- The Washington Times - Tuesday, September 25, 2001

KUALA LUMPUR, Malaysia (AP) Workers at the world's loftiest landmarks are feeling vulnerable, no matter how placid their countries seem, and managers are toughening up security after the Sept. 11 terrorist attacks on the World Trade Center.
Petronas, the Malaysian state oil firm that owns Kuala Lumpur's soaring towers, the tallest buildings in the world, has installed X-ray scanners at ground-floor entrances to check visitors' briefcases and bags for weapons and bombs.
In China, managers of Shanghai's Jin Mao Building, the world's third-tallest skyscraper, have set up a 24-hour fire patrol and sent evacuation maps to all tenants.
"People were less concerned about the security before the tragedy took place in New York," said Ding Guanglie, deputy director of the 1,381-foot building.
At Chicago's 1,450-foot-tall Sears Tower, the world's second-highest building, some people queasily scan the clouds for planes.
"That's way up there, so you can't help but be nervous," said Ozzie Lewis, looking up to the 83rd floor, where he works for an insurance firm. "I just hugged my wife and my son a little bit tighter this morning."
The danger is not just from the air. In Israel on Sunday, authorities said they had arrested two Palestinians who reputedly were involved in a plot to explode a car bomb in Tel Aviv outside the country's second- and third-tallest buildings, the 50- and 46-story Azrieli Towers.
Anxieties in some countries have been exacerbated by false alarms. Barely 12 hours after the attacks in the United States, thousands of people were evacuated from the Petronas towers because of a prank bomb threat the first since the nickel-plated buildings opened in 1996.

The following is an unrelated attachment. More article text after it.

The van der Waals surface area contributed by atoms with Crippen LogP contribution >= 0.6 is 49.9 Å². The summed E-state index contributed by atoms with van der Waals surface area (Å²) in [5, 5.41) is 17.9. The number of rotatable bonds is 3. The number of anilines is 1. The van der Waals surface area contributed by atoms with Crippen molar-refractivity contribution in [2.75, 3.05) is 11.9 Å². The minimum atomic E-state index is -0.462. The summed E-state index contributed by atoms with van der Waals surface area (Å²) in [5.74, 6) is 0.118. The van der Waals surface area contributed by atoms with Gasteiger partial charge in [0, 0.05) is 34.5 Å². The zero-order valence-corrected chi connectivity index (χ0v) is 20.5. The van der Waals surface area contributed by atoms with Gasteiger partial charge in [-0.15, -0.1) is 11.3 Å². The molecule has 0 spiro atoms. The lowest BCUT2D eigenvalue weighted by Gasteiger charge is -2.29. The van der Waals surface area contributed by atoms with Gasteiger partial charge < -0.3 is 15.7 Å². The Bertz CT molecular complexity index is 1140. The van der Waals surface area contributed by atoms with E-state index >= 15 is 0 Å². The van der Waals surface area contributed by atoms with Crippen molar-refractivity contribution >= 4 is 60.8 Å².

Many Malaysians wondered why anyone would want to blow up the 88-story towers, a symbol of Prime Minister Mahathir Mohamad's campaign to modernize this Southeast Asian country.
But newspapers warned that the towers could have enemies, such as the Malaysian Mujahideen Group. Mr. Mahathir's government has accused the militant group of training in Afghanistan and bombing Malaysian churches in a campaign to create a hard-line Islamic state in this mostly Muslim nation.
"Before this, skyscrapers were supposed to be the most secure places," said Azlin Khalid, a human-resource executive who works on the 54th floor of one of the Petronas towers.
"I still believe that Malaysia is a very safe country, but I'm more concerned now about evacuation procedures in this building."
Workers in Hong Kong, which has three of the world's 10 tallest buildings, also expressed second thoughts about the wisdom of reaching for the sky, but many also take a fatalistic view.
"I've lived around the world. I've been in troubled places. So I think when your number's up, your number's up," said Chris Clark, director of a financial and real estate company at the 1,227-foot-tall Central Plaza.
Lee Yuk-king, an office assistant 10 floors down from the top of the 78-story building, agreed. "If a plane were to slam into our office, I probably don't even need to try to flee, since we are so high up. I'd probably be burned to death."
Many people seem to be trying to assure themselves that such an assault could not occur in their regions.
"We can't be sure it won't happen, but now that everybody is so sensitive about another attack, I just can't imagine it would happen again," said Ines Kelling, a worker at Europe's tallest building, the 981-foot Commerzbank headquarters in Frankfurt, Germany's high-rise financial capital.

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